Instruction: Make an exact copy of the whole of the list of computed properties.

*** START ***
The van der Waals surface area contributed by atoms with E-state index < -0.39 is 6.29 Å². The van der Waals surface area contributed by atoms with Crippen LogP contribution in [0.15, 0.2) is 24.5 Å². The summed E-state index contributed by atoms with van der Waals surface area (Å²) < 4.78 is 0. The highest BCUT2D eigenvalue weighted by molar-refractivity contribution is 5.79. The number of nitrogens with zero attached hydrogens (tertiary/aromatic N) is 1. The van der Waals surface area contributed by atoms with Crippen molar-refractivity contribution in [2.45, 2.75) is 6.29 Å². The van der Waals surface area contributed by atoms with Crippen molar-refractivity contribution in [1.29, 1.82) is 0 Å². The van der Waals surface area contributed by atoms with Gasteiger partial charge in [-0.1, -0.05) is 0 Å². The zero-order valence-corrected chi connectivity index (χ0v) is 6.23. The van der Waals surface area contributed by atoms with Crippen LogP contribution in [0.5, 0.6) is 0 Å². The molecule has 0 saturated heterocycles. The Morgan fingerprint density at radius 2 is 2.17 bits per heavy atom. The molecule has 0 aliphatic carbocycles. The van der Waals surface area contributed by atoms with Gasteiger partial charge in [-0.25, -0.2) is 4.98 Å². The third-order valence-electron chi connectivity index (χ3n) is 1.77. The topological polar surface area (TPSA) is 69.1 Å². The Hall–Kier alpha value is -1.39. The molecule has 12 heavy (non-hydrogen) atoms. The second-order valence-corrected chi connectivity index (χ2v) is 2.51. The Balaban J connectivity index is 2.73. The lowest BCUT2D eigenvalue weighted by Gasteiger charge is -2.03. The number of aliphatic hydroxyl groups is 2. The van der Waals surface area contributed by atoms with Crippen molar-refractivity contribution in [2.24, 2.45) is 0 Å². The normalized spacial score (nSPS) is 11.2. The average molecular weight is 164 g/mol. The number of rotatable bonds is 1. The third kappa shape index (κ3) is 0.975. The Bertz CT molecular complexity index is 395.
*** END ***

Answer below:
The van der Waals surface area contributed by atoms with E-state index < -0.39 is 6.29 Å². The van der Waals surface area contributed by atoms with Crippen LogP contribution in [0.15, 0.2) is 24.5 Å². The summed E-state index contributed by atoms with van der Waals surface area (Å²) < 4.78 is 0. The highest BCUT2D eigenvalue weighted by molar-refractivity contribution is 5.79. The number of nitrogens with zero attached hydrogens (tertiary/aromatic N) is 1. The van der Waals surface area contributed by atoms with Crippen molar-refractivity contribution in [2.45, 2.75) is 6.29 Å². The van der Waals surface area contributed by atoms with Crippen molar-refractivity contribution in [1.29, 1.82) is 0 Å². The van der Waals surface area contributed by atoms with Gasteiger partial charge in [-0.1, -0.05) is 0 Å². The zero-order valence-corrected chi connectivity index (χ0v) is 6.23. The van der Waals surface area contributed by atoms with Crippen LogP contribution in [0.5, 0.6) is 0 Å². The molecule has 0 saturated heterocycles. The Morgan fingerprint density at radius 2 is 2.17 bits per heavy atom. The molecule has 0 aliphatic carbocycles. The van der Waals surface area contributed by atoms with Gasteiger partial charge in [-0.25, -0.2) is 4.98 Å². The third-order valence-electron chi connectivity index (χ3n) is 1.77. The topological polar surface area (TPSA) is 69.1 Å². The Hall–Kier alpha value is -1.39. The molecule has 12 heavy (non-hydrogen) atoms. The second-order valence-corrected chi connectivity index (χ2v) is 2.51. The Balaban J connectivity index is 2.73. The lowest BCUT2D eigenvalue weighted by Gasteiger charge is -2.03. The number of aliphatic hydroxyl groups is 2. The van der Waals surface area contributed by atoms with Crippen molar-refractivity contribution in [2.24, 2.45) is 0 Å². The normalized spacial score (nSPS) is 11.2. The average molecular weight is 164 g/mol. The number of rotatable bonds is 1. The third kappa shape index (κ3) is 0.975. The Bertz CT molecular complexity index is 395.